Survival puzzle stealth action
I was skeptical of The Last of Us. Despite all the hype and high promises, to me, it looked like post-apocalyptic Uncharted. I wasn’t sold on the dynamic nature of how the game progressed, and as we all know, zombies have been literally done to death in the past five years.
Then, I got a chance to actually play it. How many days until June 14th again?
The Last of Us (PlayStation 3)
Developer: Naughty Dog
Publisher: Sony Computer Entertainment
Release date: June 14, 2013 (WW)
The Last of Us is the tale of the hardened Joel and the young Ellie, as they wander the post-apocalyptic United States, not unlike the BioShock Infinite tandem of Booker and Elizabeth. Cities are ruined, gangs roam the streets, and oh yeah, there are fungus zombies all over the place — no biggie. To be clear, Joel is not the father of Ellie, and Ellie is not voiced by Ellen Page as many people think to this day (she’s voiced by the capable Ashley Johnson).
My playable build opened up with Joel and Ellie in search of Bill in Lincoln, Pennsylvania. Almost right away, I was pretty blown away by the art style. Naughty Dog reportedly looked to I Am Legend, No Country for Old Men, and The Road (both the books and the films), for inspiration on multiple levels, and I’m definitely seeing that here. The bleak, yet brighter colors mix very well with the The Last of Us beautiful graphical style, and every character model in the game looks wonderfully detailed. In fact, you could say this is the closest to a videogame adaption of The Road as you can get right now in terms of more than just visuals, which is a major compliment.
As I was trekking through some wildlife on the way to the city, Ellie commented on a cute rabbit hopping into the trees, and a group of fireflies. In fact, she commented on a whole lot of things, which helped illustrate the dynamic nature of Ellie within the confines of the map. As you progress and enter certain events, Ellie will react differently depending on the situation. It’s not a groundbreaking system for sure as there was some overlap during my multiple playthroughs, but like Elizabeth in Infinite, it’s interesting enough to help build a bond between the player and Ellie — and unlike Elizabeth, Ellie can die, which adds a whole new layer to the game.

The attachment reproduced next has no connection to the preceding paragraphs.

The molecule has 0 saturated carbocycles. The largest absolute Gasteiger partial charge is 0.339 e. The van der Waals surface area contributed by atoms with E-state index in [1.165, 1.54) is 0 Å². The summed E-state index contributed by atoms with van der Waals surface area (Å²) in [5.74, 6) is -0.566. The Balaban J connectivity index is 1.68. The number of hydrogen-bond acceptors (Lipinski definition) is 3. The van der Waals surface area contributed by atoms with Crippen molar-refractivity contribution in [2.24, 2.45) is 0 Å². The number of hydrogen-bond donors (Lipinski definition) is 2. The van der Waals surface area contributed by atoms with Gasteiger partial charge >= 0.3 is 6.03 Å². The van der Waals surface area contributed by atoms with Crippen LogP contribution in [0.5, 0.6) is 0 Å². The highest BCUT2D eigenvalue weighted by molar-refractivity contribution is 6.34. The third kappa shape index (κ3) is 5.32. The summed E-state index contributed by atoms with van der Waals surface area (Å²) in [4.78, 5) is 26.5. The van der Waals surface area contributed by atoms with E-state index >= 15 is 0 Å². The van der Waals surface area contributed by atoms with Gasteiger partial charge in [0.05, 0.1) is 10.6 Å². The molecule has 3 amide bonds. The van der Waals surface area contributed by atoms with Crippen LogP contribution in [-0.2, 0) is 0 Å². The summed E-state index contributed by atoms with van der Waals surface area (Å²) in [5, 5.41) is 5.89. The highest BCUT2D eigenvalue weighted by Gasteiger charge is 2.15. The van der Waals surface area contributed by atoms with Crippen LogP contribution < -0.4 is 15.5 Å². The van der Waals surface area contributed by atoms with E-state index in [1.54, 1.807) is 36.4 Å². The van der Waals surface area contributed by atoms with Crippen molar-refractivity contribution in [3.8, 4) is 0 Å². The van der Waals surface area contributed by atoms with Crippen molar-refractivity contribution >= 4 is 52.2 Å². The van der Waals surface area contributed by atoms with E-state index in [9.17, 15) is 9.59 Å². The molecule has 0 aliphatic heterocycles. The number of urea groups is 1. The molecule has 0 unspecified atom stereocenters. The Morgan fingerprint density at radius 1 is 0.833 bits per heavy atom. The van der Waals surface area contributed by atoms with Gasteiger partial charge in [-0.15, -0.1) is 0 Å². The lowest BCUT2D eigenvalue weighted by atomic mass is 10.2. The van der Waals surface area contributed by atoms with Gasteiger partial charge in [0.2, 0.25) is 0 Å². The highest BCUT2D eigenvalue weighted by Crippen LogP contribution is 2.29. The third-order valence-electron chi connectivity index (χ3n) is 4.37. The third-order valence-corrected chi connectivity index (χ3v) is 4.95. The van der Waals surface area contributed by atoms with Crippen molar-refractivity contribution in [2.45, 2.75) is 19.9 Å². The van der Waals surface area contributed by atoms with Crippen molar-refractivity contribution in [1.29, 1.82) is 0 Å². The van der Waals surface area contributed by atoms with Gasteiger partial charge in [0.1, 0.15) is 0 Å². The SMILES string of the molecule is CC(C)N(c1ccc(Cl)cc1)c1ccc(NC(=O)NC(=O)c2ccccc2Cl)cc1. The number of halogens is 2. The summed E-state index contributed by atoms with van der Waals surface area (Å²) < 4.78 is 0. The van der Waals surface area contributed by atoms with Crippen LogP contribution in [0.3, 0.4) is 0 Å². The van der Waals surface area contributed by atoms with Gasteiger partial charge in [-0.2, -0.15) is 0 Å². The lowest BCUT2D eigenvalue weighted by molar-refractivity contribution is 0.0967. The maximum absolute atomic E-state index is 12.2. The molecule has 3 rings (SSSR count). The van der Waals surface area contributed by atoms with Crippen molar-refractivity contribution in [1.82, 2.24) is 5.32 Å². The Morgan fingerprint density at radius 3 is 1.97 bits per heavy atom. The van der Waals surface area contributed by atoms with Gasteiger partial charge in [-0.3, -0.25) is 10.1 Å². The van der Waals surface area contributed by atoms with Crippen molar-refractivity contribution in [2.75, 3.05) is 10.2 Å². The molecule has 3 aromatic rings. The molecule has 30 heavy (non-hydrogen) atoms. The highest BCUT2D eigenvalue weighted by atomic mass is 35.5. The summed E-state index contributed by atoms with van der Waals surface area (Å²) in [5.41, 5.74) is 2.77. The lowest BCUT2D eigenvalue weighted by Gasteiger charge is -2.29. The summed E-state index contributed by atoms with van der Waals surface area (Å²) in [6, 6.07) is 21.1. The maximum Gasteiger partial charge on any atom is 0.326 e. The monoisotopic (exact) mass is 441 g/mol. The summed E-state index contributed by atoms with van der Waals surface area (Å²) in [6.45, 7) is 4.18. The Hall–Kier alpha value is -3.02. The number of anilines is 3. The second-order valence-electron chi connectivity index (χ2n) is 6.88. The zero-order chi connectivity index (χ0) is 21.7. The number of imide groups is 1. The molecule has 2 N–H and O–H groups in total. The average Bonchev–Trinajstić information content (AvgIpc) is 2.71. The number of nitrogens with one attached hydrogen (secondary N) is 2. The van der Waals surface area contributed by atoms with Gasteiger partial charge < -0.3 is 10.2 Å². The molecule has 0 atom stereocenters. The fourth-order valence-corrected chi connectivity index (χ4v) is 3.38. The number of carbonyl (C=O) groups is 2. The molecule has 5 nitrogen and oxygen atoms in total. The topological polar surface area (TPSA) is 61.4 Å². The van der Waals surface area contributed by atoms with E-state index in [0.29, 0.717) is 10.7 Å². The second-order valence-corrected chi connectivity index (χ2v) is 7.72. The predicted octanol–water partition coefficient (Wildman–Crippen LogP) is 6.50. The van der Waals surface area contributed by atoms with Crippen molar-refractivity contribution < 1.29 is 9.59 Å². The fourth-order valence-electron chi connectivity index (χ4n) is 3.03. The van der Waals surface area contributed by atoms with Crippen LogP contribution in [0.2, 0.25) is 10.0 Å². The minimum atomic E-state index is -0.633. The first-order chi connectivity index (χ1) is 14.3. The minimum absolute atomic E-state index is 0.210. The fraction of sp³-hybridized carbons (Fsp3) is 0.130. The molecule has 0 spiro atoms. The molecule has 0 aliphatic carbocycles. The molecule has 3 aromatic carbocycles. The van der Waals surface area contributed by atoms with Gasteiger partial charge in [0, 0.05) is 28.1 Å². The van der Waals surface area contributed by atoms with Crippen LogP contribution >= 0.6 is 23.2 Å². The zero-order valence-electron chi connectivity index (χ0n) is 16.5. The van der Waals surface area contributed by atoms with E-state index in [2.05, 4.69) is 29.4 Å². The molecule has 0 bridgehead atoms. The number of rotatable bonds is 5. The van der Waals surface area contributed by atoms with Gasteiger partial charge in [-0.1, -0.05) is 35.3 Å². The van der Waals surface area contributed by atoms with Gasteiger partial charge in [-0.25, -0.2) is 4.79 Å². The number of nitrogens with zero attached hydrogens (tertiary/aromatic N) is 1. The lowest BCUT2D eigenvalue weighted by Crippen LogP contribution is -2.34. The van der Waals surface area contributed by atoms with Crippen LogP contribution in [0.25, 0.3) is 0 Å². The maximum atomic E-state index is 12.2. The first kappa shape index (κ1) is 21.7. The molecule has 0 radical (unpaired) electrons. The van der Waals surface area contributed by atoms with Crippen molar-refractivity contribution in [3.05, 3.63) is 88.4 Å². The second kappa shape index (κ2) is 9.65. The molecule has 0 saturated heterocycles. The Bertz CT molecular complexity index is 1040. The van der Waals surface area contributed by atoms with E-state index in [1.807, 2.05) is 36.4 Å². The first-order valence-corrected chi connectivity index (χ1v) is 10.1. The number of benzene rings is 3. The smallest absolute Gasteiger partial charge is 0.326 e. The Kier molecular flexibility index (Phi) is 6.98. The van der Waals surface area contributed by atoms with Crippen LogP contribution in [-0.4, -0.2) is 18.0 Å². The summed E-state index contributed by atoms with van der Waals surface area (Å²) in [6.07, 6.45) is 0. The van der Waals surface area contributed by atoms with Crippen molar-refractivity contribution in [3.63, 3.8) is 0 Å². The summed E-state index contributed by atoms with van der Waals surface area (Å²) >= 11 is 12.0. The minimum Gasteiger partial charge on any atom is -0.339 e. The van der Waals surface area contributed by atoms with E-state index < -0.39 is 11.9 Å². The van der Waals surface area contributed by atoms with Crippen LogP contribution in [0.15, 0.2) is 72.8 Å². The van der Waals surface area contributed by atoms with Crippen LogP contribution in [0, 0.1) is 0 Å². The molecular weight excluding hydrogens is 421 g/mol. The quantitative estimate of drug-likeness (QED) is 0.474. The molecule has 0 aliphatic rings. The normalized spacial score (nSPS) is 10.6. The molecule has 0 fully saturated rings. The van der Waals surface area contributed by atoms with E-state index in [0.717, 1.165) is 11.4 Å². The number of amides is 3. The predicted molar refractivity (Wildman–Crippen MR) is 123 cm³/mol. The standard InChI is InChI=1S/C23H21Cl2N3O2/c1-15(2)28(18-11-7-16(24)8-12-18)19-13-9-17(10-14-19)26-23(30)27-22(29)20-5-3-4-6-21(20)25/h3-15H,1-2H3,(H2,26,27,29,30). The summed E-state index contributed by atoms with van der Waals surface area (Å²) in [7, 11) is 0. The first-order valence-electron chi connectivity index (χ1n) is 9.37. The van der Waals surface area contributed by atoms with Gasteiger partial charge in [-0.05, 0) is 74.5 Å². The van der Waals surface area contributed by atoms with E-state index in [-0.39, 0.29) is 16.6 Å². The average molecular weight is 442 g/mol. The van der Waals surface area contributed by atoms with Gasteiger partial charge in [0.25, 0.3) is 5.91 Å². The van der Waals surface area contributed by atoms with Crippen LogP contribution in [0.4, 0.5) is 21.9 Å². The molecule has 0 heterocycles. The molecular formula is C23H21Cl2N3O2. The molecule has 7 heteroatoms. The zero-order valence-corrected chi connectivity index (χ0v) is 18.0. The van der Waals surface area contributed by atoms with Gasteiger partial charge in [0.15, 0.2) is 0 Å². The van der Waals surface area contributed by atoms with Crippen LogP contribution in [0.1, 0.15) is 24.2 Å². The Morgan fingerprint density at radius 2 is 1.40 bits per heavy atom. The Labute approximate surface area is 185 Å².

But despite the comparisons, Ellie isn’t as prim and proper as Elizabeth. She’s foulmouthed, raw, and scrappy. This part of the build seems to be very early on in their relationship, as Joel is still asking questions about how he ended up with her. At one point earlier in the build she asks Joel for a gun or something to protect her with, to which he replies in a stern voice “No! Of course not.” I could immediately tell through repeated (well-written) dialog that they we would see some growth between the two of them and not something forced or robotic — something real, and raw.
Walking around with Ellie the entire time is basically an escort mission, but thankfully, Ellie puts Resident Evil 4‘s Ashley to shame with her quick wit, helpful hints, and interesting personality. There was this really funny instance where I opened an iron door with her on the other side and glitched the game, but I was able to reload a checkpoint from a minute before without issues after realizing what happened.
Joel will be solving the majority of the game’s puzzles, which in the demo ranged from moving planks to cross over buildings to locating and disarming traps (hint: shooting them works great). Despite what I initially thought, this isn’t Uncharted with zombies. Joel is formidable, but he’s not a super-hero like Nathan Drake. He isn’t going to be leaping across buildings with cat-like reflexes due to his very, very limited jump range. In fact, Joel needed help getting across one gap Nate could have jumped twice over.